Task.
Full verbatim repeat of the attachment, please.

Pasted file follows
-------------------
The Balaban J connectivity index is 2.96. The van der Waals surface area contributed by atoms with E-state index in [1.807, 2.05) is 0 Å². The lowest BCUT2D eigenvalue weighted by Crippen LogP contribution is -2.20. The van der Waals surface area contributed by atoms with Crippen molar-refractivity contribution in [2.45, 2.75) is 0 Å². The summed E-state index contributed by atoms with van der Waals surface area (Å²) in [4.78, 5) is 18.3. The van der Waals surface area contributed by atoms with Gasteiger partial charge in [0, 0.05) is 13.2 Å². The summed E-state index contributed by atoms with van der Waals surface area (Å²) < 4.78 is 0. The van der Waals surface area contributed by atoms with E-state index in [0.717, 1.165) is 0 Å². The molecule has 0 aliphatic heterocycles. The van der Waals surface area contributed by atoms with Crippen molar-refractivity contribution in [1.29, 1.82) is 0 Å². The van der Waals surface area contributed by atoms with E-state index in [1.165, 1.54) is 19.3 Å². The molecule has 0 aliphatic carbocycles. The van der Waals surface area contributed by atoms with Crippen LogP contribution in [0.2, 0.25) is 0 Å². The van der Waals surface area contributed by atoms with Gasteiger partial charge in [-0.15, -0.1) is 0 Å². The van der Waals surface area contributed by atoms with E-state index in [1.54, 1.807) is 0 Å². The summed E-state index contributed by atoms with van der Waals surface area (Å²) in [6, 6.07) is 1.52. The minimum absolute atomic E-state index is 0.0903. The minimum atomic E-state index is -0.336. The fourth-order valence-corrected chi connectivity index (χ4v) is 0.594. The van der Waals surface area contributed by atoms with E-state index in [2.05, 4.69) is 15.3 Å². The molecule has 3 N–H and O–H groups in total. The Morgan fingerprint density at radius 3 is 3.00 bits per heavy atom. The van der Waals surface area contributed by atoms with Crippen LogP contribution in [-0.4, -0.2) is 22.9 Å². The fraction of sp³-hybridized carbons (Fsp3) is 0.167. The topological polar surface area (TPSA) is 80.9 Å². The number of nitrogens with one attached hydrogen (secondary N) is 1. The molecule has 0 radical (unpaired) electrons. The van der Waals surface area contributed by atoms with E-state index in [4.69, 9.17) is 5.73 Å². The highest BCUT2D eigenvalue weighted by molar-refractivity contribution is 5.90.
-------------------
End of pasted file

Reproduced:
The Balaban J connectivity index is 2.96. The van der Waals surface area contributed by atoms with E-state index in [1.807, 2.05) is 0 Å². The lowest BCUT2D eigenvalue weighted by Crippen LogP contribution is -2.20. The van der Waals surface area contributed by atoms with Crippen molar-refractivity contribution in [2.45, 2.75) is 0 Å². The summed E-state index contributed by atoms with van der Waals surface area (Å²) in [4.78, 5) is 18.3. The van der Waals surface area contributed by atoms with Gasteiger partial charge in [0, 0.05) is 13.2 Å². The summed E-state index contributed by atoms with van der Waals surface area (Å²) < 4.78 is 0. The van der Waals surface area contributed by atoms with E-state index in [0.717, 1.165) is 0 Å². The molecule has 0 aliphatic heterocycles. The van der Waals surface area contributed by atoms with Crippen molar-refractivity contribution in [1.29, 1.82) is 0 Å². The van der Waals surface area contributed by atoms with E-state index in [1.165, 1.54) is 19.3 Å². The molecule has 0 aliphatic carbocycles. The van der Waals surface area contributed by atoms with Crippen LogP contribution in [0.2, 0.25) is 0 Å². The van der Waals surface area contributed by atoms with Gasteiger partial charge in [-0.15, -0.1) is 0 Å². The van der Waals surface area contributed by atoms with E-state index in [1.54, 1.807) is 0 Å². The summed E-state index contributed by atoms with van der Waals surface area (Å²) in [6, 6.07) is 1.52. The minimum absolute atomic E-state index is 0.0903. The minimum atomic E-state index is -0.336. The fourth-order valence-corrected chi connectivity index (χ4v) is 0.594. The van der Waals surface area contributed by atoms with E-state index in [2.05, 4.69) is 15.3 Å². The molecule has 3 N–H and O–H groups in total. The Morgan fingerprint density at radius 3 is 3.00 bits per heavy atom. The van der Waals surface area contributed by atoms with Crippen LogP contribution in [-0.4, -0.2) is 22.9 Å². The fraction of sp³-hybridized carbons (Fsp3) is 0.167. The topological polar surface area (TPSA) is 80.9 Å². The number of nitrogens with one attached hydrogen (secondary N) is 1. The molecule has 0 radical (unpaired) electrons. The van der Waals surface area contributed by atoms with E-state index in [4.69, 9.17) is 5.73 Å². The highest BCUT2D eigenvalue weighted by molar-refractivity contribution is 5.90.